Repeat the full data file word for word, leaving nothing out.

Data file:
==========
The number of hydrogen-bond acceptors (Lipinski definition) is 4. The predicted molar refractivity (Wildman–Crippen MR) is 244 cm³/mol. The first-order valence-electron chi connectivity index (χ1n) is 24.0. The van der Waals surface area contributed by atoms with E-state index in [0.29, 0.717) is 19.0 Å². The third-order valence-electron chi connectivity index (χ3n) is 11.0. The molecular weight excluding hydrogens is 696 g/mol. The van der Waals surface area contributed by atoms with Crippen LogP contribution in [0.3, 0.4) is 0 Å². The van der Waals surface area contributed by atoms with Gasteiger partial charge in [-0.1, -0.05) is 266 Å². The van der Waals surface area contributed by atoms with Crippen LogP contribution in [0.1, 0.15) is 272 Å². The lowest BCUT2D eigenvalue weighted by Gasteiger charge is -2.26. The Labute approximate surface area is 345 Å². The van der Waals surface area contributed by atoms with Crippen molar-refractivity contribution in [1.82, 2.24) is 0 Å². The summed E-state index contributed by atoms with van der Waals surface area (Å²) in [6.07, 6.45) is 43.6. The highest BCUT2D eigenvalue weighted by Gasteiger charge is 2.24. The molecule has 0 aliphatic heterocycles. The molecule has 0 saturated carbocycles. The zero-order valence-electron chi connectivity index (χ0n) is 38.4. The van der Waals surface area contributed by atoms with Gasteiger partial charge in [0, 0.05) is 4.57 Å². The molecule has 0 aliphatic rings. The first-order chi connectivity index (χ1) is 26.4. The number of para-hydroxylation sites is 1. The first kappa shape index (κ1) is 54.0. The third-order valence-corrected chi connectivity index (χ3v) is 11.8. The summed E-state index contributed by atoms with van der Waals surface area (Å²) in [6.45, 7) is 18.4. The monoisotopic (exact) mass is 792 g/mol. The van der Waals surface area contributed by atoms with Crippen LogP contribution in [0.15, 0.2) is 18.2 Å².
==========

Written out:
The number of hydrogen-bond acceptors (Lipinski definition) is 4. The predicted molar refractivity (Wildman–Crippen MR) is 244 cm³/mol. The first-order valence-electron chi connectivity index (χ1n) is 24.0. The van der Waals surface area contributed by atoms with E-state index in [0.29, 0.717) is 19.0 Å². The third-order valence-electron chi connectivity index (χ3n) is 11.0. The molecular weight excluding hydrogens is 696 g/mol. The van der Waals surface area contributed by atoms with Crippen LogP contribution in [0.3, 0.4) is 0 Å². The van der Waals surface area contributed by atoms with Gasteiger partial charge in [-0.1, -0.05) is 266 Å². The van der Waals surface area contributed by atoms with Crippen LogP contribution in [0.1, 0.15) is 272 Å². The lowest BCUT2D eigenvalue weighted by Gasteiger charge is -2.26. The Labute approximate surface area is 345 Å². The van der Waals surface area contributed by atoms with Crippen molar-refractivity contribution in [1.82, 2.24) is 0 Å². The summed E-state index contributed by atoms with van der Waals surface area (Å²) in [6.07, 6.45) is 43.6. The highest BCUT2D eigenvalue weighted by Gasteiger charge is 2.24. The molecule has 0 aliphatic heterocycles. The molecule has 0 saturated carbocycles. The zero-order valence-electron chi connectivity index (χ0n) is 38.4. The van der Waals surface area contributed by atoms with Gasteiger partial charge in [0, 0.05) is 4.57 Å². The molecule has 0 aliphatic rings. The first-order chi connectivity index (χ1) is 26.4. The number of para-hydroxylation sites is 1. The first kappa shape index (κ1) is 54.0. The third-order valence-corrected chi connectivity index (χ3v) is 11.8. The summed E-state index contributed by atoms with van der Waals surface area (Å²) in [6.45, 7) is 18.4. The monoisotopic (exact) mass is 792 g/mol. The van der Waals surface area contributed by atoms with Crippen LogP contribution in [0.15, 0.2) is 18.2 Å².